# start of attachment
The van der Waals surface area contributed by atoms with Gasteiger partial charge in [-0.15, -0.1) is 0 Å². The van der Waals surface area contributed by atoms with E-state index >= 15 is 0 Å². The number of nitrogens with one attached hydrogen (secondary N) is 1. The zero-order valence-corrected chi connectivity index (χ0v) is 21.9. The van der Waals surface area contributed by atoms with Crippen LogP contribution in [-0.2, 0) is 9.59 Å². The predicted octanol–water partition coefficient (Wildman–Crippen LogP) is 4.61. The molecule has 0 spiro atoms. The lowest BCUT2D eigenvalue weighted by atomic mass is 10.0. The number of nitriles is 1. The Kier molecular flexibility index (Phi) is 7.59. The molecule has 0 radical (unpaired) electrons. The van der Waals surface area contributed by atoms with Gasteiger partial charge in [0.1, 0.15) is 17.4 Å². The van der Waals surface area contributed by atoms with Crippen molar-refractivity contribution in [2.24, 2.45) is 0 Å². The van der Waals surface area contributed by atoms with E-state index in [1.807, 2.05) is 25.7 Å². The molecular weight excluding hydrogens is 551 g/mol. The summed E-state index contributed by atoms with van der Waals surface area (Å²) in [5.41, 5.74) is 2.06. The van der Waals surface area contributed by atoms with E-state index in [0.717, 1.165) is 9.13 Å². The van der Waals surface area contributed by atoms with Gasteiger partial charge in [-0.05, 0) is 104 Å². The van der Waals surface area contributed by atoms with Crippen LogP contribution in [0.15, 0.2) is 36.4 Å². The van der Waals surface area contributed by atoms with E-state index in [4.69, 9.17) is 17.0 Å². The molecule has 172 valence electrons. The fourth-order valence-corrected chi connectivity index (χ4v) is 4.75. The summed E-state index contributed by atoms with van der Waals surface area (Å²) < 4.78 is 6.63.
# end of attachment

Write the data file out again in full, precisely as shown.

The van der Waals surface area contributed by atoms with Gasteiger partial charge in [-0.15, -0.1) is 0 Å². The van der Waals surface area contributed by atoms with E-state index >= 15 is 0 Å². The number of nitrogens with one attached hydrogen (secondary N) is 1. The zero-order valence-corrected chi connectivity index (χ0v) is 21.9. The van der Waals surface area contributed by atoms with Crippen LogP contribution in [-0.2, 0) is 9.59 Å². The predicted octanol–water partition coefficient (Wildman–Crippen LogP) is 4.61. The molecule has 0 spiro atoms. The lowest BCUT2D eigenvalue weighted by atomic mass is 10.0. The number of nitriles is 1. The Kier molecular flexibility index (Phi) is 7.59. The molecule has 0 radical (unpaired) electrons. The van der Waals surface area contributed by atoms with Gasteiger partial charge in [0.1, 0.15) is 17.4 Å². The van der Waals surface area contributed by atoms with Crippen molar-refractivity contribution in [2.24, 2.45) is 0 Å². The van der Waals surface area contributed by atoms with E-state index in [1.807, 2.05) is 25.7 Å². The molecular weight excluding hydrogens is 551 g/mol. The summed E-state index contributed by atoms with van der Waals surface area (Å²) in [5.41, 5.74) is 2.06. The van der Waals surface area contributed by atoms with E-state index in [0.717, 1.165) is 9.13 Å². The van der Waals surface area contributed by atoms with Gasteiger partial charge in [-0.05, 0) is 104 Å². The van der Waals surface area contributed by atoms with Crippen LogP contribution in [0.15, 0.2) is 36.4 Å². The van der Waals surface area contributed by atoms with E-state index in [4.69, 9.17) is 17.0 Å². The molecule has 172 valence electrons. The fourth-order valence-corrected chi connectivity index (χ4v) is 4.75. The summed E-state index contributed by atoms with van der Waals surface area (Å²) < 4.78 is 6.63.